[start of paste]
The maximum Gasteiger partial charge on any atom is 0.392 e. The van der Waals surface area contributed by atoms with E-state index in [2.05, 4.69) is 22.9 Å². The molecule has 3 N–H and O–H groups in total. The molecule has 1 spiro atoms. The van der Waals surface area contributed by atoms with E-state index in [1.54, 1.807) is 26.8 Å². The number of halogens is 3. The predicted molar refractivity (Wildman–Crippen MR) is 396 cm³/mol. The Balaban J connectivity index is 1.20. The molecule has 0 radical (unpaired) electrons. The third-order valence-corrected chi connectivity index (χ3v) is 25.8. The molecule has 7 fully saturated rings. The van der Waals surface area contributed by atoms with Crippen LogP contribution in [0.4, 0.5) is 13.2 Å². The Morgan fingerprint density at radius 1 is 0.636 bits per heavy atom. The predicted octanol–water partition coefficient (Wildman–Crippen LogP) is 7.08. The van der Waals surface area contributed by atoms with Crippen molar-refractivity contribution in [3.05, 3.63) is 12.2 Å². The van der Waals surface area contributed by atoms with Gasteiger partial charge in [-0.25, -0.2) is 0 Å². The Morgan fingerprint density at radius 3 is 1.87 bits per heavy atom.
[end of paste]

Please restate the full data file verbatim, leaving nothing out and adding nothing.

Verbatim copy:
The maximum Gasteiger partial charge on any atom is 0.392 e. The van der Waals surface area contributed by atoms with E-state index in [2.05, 4.69) is 22.9 Å². The molecule has 3 N–H and O–H groups in total. The molecule has 1 spiro atoms. The van der Waals surface area contributed by atoms with E-state index in [1.54, 1.807) is 26.8 Å². The number of halogens is 3. The predicted molar refractivity (Wildman–Crippen MR) is 396 cm³/mol. The Balaban J connectivity index is 1.20. The molecule has 0 radical (unpaired) electrons. The third-order valence-corrected chi connectivity index (χ3v) is 25.8. The molecule has 7 fully saturated rings. The van der Waals surface area contributed by atoms with Crippen LogP contribution in [0.4, 0.5) is 13.2 Å². The Morgan fingerprint density at radius 1 is 0.636 bits per heavy atom. The predicted octanol–water partition coefficient (Wildman–Crippen LogP) is 7.08. The van der Waals surface area contributed by atoms with Crippen molar-refractivity contribution in [3.05, 3.63) is 12.2 Å². The van der Waals surface area contributed by atoms with Gasteiger partial charge in [-0.25, -0.2) is 0 Å². The Morgan fingerprint density at radius 3 is 1.87 bits per heavy atom.